Kick starting #cong18 in Ashford Castle Valerie shared a life time of coming up with ideas for print and radio. She discussed how ideas like ‘Ditch Watch’ originated and how she scooped headline grabbing stories. In a classic storytelling narrative Valerie also gave an insight into the time pressures that the media operate within and the need to rapidly think on one’s feet and taking risks.
Ideas come from a wealth of sources, take time to form and clients need to educated on how to buy them.
4 Key Takeaways:
‘Morning after’ test
Look at the info you have
Never stop looking – everywhere
Learn to buy as well as sell ideas
About David Gluckman:
David Gluckman was born in Port Elizabeth, South Africa on 1st November 1938, the day that Sea Biscuit and War Admiral fought out the Race of the Century at Pimlico Park, Baltimore. Educated in Johannesburg, he joined a local advertising agency after university and soon fell in love with business. He made the pilgrimage to London in 1961 and worked as an account executive on the introduction of Kerrygold butter into the UK. Always a frustrated creative, he escaped into brand development in 1969, met a man from a drinks company called IDV, and his life changed forever. A lover of cricket, he considers his greatest achievement bowling the West Indian legend, Joel Garner, first ball in a pro-am 6-a-side tournament.
In 1973 David invented Baileys, the world’s most successful cream liqueur, which has since sold over 1.25 billion bottles.
On October 15 2013 Daphne McKinley lost her son Sean Edwards in a motorsport accident. From this tragedy she established the Sean Edwards Foundation to improve safety conditions and awareness in all levels of motorsport. From this acorn of an idea into she created a movement that is achieving real change in this global sport.
4 Key Takeaways:
We must embrace and harness fear
Ideas take focus and effort to become real
Sometime you need to step back
About Daphne McKinley:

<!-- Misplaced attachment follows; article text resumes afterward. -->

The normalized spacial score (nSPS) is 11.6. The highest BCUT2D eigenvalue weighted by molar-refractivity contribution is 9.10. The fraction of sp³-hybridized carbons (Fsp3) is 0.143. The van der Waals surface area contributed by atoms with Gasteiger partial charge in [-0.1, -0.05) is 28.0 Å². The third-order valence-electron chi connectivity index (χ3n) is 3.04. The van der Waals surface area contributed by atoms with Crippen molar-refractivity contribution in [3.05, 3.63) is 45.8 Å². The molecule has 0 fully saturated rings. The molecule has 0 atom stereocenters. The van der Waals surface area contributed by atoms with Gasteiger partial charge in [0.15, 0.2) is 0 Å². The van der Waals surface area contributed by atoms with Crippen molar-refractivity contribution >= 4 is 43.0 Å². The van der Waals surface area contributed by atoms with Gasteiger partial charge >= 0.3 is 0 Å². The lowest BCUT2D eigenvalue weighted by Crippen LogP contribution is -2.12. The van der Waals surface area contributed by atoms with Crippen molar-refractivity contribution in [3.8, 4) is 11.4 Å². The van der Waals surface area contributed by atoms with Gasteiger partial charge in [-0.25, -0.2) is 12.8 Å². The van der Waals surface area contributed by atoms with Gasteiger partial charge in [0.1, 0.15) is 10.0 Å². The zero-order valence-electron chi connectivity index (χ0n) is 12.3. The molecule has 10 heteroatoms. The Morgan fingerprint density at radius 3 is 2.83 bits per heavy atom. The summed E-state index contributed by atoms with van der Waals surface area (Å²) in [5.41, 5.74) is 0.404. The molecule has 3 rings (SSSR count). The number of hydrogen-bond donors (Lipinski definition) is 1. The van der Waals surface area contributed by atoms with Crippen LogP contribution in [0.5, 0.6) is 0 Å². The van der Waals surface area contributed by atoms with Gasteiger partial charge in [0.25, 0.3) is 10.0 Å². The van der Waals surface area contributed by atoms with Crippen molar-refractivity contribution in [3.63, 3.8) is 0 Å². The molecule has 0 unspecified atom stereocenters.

Daphne McKinley has a broad commercial background with decades of property development experience in the UK and Monaco. She has developed validated financial analytics and a successful planning process for creating value, complimenting her perspective on award winning design through her design and construction management team.
Gar Mac Críosta is co-founder of MindRising. In Gar’s other life he has 20+ years, working in the areas in the areas of business model innovation, digital strategy, architecture and organizational effectiveness (lean/agile) across a variety of industries. His work as a digital architect, instructor and speaker has taken him around the world. Gar is a certified architect professional (IASA CITAP), a Fellow of the Irish Computer Society and Certified Lego® Serious Play Facilitator. Gar has served on the board of the Irish Computer Society and the Board of Iasa Global.
When the stakes are high implementing ideas can be difficult and your gut instinct can count for a lot.
4 Key Takeaways:
Trust your gut
Don’t shy from the easy choice
New ideas can rejuvenate your company
About Paul Killoran:
Paul is the founder & CEO of Ex Ordo. Fundamentally he is a problem-solving engineer that tries to think a little bit left field, much to the frustration of his fiancé. He is passionate about startups, the tech community and Galway. Random Fact: Before founding his first tech company, he trained as a ballet dancer in London, which probably explains his twitter handle.